Exception Handling: Try and Catch Tutorial

There are tons and tons of methods in Java that are predisposed to causing exceptions and believe it or not, that is a good thing. It is too early in the topic of exception handling to explain at this point, but once you understand all of the concepts, you will see why. The very heart and soul of exception handling relies on two Java keywords: try and catch. If you've ever watched that show Mythbusters, then you know that Adam and Jamie just love to blow stuff up. They poke and prod and try everything under the sun to break stuff and sometimes they just blow it up in the end. If they were programmers I imagine it would go something like this ... "Hey Adam, let's try this line of code and if it goes kaboom, then we'll catch the pieces and see if we can salvage anything". Programming is just like real life; think of a method as something of a chainsaw ... a chainsaw is designed to cut down trees, but there is nothing stopping you from trying to cut the door off of your car and if you try that there will be exceptions like a trip to the ER, a broken chain, etc. Methods are designed to perform a specific task and depending on their level of complexity it is impossible to anticipate how someone may choose to utilize the method, so if you are the one writing the method you will try to anticipate specific abuses and throw exceptions for those situations.
When I invoke a method that could have questionable results, I enclose that method in a try block. A try block looks like this:
try {
        questionableMethod();
}
The above code is incomplete, we are trying something, but what happens if that statement goes kaboom? That is the purpose of a catch block. At a minimum a complete try and catch statement looks like this:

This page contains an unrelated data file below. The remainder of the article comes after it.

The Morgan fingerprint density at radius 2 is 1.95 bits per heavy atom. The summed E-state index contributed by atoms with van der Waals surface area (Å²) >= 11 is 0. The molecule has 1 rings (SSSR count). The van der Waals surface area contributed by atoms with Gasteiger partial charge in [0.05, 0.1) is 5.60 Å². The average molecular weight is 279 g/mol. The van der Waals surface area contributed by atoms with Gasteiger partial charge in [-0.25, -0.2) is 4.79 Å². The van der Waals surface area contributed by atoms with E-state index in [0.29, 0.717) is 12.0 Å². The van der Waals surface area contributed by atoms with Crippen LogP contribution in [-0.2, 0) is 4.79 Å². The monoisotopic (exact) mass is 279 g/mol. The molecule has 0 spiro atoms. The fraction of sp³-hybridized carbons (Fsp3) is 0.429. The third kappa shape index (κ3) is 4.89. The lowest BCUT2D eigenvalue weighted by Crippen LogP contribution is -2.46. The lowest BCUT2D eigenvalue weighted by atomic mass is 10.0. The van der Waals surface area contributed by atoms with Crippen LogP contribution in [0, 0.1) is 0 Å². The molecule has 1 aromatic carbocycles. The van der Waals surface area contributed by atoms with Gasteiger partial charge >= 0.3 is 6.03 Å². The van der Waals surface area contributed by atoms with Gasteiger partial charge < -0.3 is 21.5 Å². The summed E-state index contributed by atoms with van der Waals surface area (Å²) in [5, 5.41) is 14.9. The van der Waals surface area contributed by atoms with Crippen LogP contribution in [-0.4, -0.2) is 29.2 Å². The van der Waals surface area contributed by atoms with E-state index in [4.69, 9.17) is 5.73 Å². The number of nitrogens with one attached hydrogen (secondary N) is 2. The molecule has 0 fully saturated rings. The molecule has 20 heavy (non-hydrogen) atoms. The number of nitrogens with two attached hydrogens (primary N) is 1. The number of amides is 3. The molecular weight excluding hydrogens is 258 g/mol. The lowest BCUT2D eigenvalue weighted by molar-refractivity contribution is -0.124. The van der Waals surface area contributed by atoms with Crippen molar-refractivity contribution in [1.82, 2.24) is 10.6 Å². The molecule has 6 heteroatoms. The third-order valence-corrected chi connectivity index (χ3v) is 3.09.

try {
        questionableMethod();
} catch (ExceptionType varName) {
        doSomethingElse();
}
In the example above, the most important and frustrating thing to understand is the ExceptionType. The ExceptionType will appear cryptic and intimidating and the only way to understand ExceptionTypes is through trial and error. You will need to thoroughly understand how to use the online Java API if you really want to understand exception handling.



Open the command prompt (CMD - see the Getting Started ) and type in the following commands.

C:\Windows\System32>cd \
C:\>md Java
C:\>cd Java
C:\Java>
C:\Java>md ExceptionTryCatch
C:\Java>cd ExceptionTryCatch
C:\Java\ExceptionTryCatch>Notepad ExceptionTryCatch.java

Copy and Paste, or type the following code into Notepad and be sure to save the file when you are done.


class ExceptionTryCatch {
    public static void main(String args[]) {
        for(String temp : args) {
            tripleIt(temp);
        }        
    }

    static void tripleIt(String s) {
        Integer i = Integer.valueOf(s);
        System.out.println("Triple the value of " + i + " is: " + (i*3));
    }
}
        /*try {
            Integer i = Integer.valueOf(s);
            System.out.println("Triple the value of " + i + " is: " + (i*3));
        } catch (NumberFormatException nfe) {
            System.out.println("Cannot triple " + s + ", try again with a valid number.");
        }*/



Now switch back to the command prompt (CMD) and type in javac ExceptionTryCatch.java and press Enter.
Now type in java ExceptionTryCatch and press Enter.


C:\Java\ExceptionTryCatch>javac ExceptionTryCatch.java
C:\Java\ExceptionTryCatch>java ExceptionTryCatch 12 30 DAN 80
Triple the value of 12 is: 36
Triple the value of 30 is: 90
Cannot triple DAN, try again with a valid number.
Triple the value of 80 is: 240


Final thoughts

The only way to truly gain experience with understanding exception handling is with a lot of trial and error. It is not easy, but you will need to learn quite a few exception types before many of the concepts sink in. Referencing the Java API every time you use a method may seem tedious, but it is necessary. Looking at the java.lang package raw source code from the src.zip is also a great way to solidify your understanding.


Tutorials